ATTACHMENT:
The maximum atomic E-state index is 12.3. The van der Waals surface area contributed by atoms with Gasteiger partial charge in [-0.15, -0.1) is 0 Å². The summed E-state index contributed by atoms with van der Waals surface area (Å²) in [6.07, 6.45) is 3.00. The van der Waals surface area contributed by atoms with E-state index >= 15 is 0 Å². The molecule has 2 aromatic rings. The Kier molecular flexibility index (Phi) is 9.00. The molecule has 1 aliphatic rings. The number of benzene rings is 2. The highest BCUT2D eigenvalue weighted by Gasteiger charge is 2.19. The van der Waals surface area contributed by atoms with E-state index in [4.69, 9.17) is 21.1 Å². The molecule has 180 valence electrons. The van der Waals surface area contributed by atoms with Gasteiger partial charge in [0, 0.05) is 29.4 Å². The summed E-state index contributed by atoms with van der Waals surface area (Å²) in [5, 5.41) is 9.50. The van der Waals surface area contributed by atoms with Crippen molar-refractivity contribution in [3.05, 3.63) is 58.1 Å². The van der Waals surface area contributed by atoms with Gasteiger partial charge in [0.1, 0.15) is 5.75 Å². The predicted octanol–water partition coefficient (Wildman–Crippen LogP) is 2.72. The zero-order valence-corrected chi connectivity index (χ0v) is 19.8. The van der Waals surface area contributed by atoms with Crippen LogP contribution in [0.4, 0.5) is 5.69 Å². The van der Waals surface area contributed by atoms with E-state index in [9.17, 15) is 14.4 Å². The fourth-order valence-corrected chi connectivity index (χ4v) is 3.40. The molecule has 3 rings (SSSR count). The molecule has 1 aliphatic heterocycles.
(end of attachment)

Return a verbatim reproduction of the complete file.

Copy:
The maximum atomic E-state index is 12.3. The van der Waals surface area contributed by atoms with Gasteiger partial charge in [-0.15, -0.1) is 0 Å². The summed E-state index contributed by atoms with van der Waals surface area (Å²) in [6.07, 6.45) is 3.00. The van der Waals surface area contributed by atoms with E-state index >= 15 is 0 Å². The molecule has 2 aromatic rings. The Kier molecular flexibility index (Phi) is 9.00. The molecule has 1 aliphatic rings. The number of benzene rings is 2. The highest BCUT2D eigenvalue weighted by Gasteiger charge is 2.19. The van der Waals surface area contributed by atoms with E-state index in [4.69, 9.17) is 21.1 Å². The molecule has 180 valence electrons. The van der Waals surface area contributed by atoms with Gasteiger partial charge in [0, 0.05) is 29.4 Å². The summed E-state index contributed by atoms with van der Waals surface area (Å²) in [5, 5.41) is 9.50. The van der Waals surface area contributed by atoms with Crippen molar-refractivity contribution in [3.05, 3.63) is 58.1 Å². The van der Waals surface area contributed by atoms with Gasteiger partial charge in [0.1, 0.15) is 5.75 Å². The predicted octanol–water partition coefficient (Wildman–Crippen LogP) is 2.72. The zero-order valence-corrected chi connectivity index (χ0v) is 19.8. The van der Waals surface area contributed by atoms with Crippen LogP contribution in [0.4, 0.5) is 5.69 Å². The van der Waals surface area contributed by atoms with E-state index in [9.17, 15) is 14.4 Å². The fourth-order valence-corrected chi connectivity index (χ4v) is 3.40. The molecule has 3 rings (SSSR count). The molecule has 1 aliphatic heterocycles.